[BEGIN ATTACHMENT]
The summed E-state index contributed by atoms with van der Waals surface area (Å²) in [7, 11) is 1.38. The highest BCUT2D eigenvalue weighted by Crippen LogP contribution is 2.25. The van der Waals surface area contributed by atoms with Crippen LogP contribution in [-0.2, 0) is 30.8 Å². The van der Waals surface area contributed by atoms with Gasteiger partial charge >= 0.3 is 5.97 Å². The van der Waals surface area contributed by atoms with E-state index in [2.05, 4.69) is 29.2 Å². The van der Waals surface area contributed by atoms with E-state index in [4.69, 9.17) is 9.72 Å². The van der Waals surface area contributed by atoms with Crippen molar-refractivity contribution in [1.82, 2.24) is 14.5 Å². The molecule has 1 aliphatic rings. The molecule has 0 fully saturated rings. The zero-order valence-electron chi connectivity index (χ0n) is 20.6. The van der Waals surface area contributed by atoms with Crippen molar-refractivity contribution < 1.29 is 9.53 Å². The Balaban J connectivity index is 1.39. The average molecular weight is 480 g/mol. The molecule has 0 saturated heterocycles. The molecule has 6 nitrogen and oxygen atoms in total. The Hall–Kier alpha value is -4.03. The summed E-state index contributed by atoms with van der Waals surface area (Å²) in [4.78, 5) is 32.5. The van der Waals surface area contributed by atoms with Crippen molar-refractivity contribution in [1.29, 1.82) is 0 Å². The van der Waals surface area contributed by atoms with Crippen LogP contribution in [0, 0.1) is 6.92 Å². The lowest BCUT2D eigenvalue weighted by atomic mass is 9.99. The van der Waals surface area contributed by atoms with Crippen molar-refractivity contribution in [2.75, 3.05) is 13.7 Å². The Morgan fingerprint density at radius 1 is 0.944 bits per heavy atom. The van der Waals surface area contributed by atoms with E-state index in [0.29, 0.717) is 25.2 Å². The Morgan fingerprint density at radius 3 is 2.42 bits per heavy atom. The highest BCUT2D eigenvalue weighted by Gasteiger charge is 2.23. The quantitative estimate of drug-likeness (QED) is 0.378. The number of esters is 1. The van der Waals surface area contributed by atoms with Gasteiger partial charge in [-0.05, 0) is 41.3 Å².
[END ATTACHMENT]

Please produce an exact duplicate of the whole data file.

The summed E-state index contributed by atoms with van der Waals surface area (Å²) in [7, 11) is 1.38. The highest BCUT2D eigenvalue weighted by Crippen LogP contribution is 2.25. The van der Waals surface area contributed by atoms with Crippen LogP contribution in [-0.2, 0) is 30.8 Å². The van der Waals surface area contributed by atoms with Gasteiger partial charge >= 0.3 is 5.97 Å². The van der Waals surface area contributed by atoms with E-state index in [2.05, 4.69) is 29.2 Å². The van der Waals surface area contributed by atoms with E-state index in [4.69, 9.17) is 9.72 Å². The van der Waals surface area contributed by atoms with Crippen molar-refractivity contribution in [1.82, 2.24) is 14.5 Å². The molecule has 1 aliphatic rings. The molecule has 0 fully saturated rings. The zero-order valence-electron chi connectivity index (χ0n) is 20.6. The van der Waals surface area contributed by atoms with Crippen molar-refractivity contribution < 1.29 is 9.53 Å². The Balaban J connectivity index is 1.39. The average molecular weight is 480 g/mol. The molecule has 0 saturated heterocycles. The molecule has 6 nitrogen and oxygen atoms in total. The Hall–Kier alpha value is -4.03. The summed E-state index contributed by atoms with van der Waals surface area (Å²) in [4.78, 5) is 32.5. The van der Waals surface area contributed by atoms with Crippen molar-refractivity contribution in [1.29, 1.82) is 0 Å². The van der Waals surface area contributed by atoms with Crippen LogP contribution in [0, 0.1) is 6.92 Å². The lowest BCUT2D eigenvalue weighted by atomic mass is 9.99. The van der Waals surface area contributed by atoms with Crippen molar-refractivity contribution in [2.75, 3.05) is 13.7 Å². The Morgan fingerprint density at radius 1 is 0.944 bits per heavy atom. The van der Waals surface area contributed by atoms with E-state index in [0.29, 0.717) is 25.2 Å². The Morgan fingerprint density at radius 3 is 2.42 bits per heavy atom. The highest BCUT2D eigenvalue weighted by Gasteiger charge is 2.23. The quantitative estimate of drug-likeness (QED) is 0.378. The number of esters is 1. The van der Waals surface area contributed by atoms with Gasteiger partial charge in [-0.05, 0) is 41.3 Å².